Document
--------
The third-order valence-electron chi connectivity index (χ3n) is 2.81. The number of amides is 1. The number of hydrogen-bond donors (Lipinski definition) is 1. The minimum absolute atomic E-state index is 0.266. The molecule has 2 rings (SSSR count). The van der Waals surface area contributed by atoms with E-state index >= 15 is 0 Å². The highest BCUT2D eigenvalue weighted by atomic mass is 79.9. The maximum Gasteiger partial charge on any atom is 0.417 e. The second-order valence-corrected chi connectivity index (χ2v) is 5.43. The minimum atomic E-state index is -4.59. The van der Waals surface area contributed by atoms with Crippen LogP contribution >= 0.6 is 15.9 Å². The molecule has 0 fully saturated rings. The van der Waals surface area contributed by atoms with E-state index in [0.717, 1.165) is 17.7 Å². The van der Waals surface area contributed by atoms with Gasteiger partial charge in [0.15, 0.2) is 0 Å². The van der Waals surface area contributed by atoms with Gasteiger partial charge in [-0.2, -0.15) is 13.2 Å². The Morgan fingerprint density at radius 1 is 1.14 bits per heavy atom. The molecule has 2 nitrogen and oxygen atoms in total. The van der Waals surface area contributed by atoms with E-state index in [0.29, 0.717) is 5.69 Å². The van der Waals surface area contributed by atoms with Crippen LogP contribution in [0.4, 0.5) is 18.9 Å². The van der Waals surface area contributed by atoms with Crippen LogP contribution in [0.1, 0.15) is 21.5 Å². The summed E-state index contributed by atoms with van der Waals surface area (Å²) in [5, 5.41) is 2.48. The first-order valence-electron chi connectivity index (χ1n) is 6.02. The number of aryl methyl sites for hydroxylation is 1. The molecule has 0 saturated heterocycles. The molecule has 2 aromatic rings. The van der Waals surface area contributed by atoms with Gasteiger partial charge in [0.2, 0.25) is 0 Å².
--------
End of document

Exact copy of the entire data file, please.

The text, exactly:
The third-order valence-electron chi connectivity index (χ3n) is 2.81. The number of amides is 1. The number of hydrogen-bond donors (Lipinski definition) is 1. The minimum absolute atomic E-state index is 0.266. The molecule has 2 rings (SSSR count). The van der Waals surface area contributed by atoms with E-state index >= 15 is 0 Å². The highest BCUT2D eigenvalue weighted by atomic mass is 79.9. The maximum Gasteiger partial charge on any atom is 0.417 e. The second-order valence-corrected chi connectivity index (χ2v) is 5.43. The minimum atomic E-state index is -4.59. The van der Waals surface area contributed by atoms with Crippen LogP contribution >= 0.6 is 15.9 Å². The molecule has 0 fully saturated rings. The van der Waals surface area contributed by atoms with E-state index in [0.717, 1.165) is 17.7 Å². The van der Waals surface area contributed by atoms with Gasteiger partial charge in [0.15, 0.2) is 0 Å². The van der Waals surface area contributed by atoms with Gasteiger partial charge in [-0.2, -0.15) is 13.2 Å². The Morgan fingerprint density at radius 1 is 1.14 bits per heavy atom. The molecule has 2 nitrogen and oxygen atoms in total. The van der Waals surface area contributed by atoms with E-state index in [0.29, 0.717) is 5.69 Å². The van der Waals surface area contributed by atoms with Crippen LogP contribution in [0.4, 0.5) is 18.9 Å². The van der Waals surface area contributed by atoms with Crippen LogP contribution in [0.1, 0.15) is 21.5 Å². The summed E-state index contributed by atoms with van der Waals surface area (Å²) in [5, 5.41) is 2.48. The first-order valence-electron chi connectivity index (χ1n) is 6.02. The number of aryl methyl sites for hydroxylation is 1. The molecule has 0 saturated heterocycles. The molecule has 2 aromatic rings. The van der Waals surface area contributed by atoms with Gasteiger partial charge in [0.2, 0.25) is 0 Å².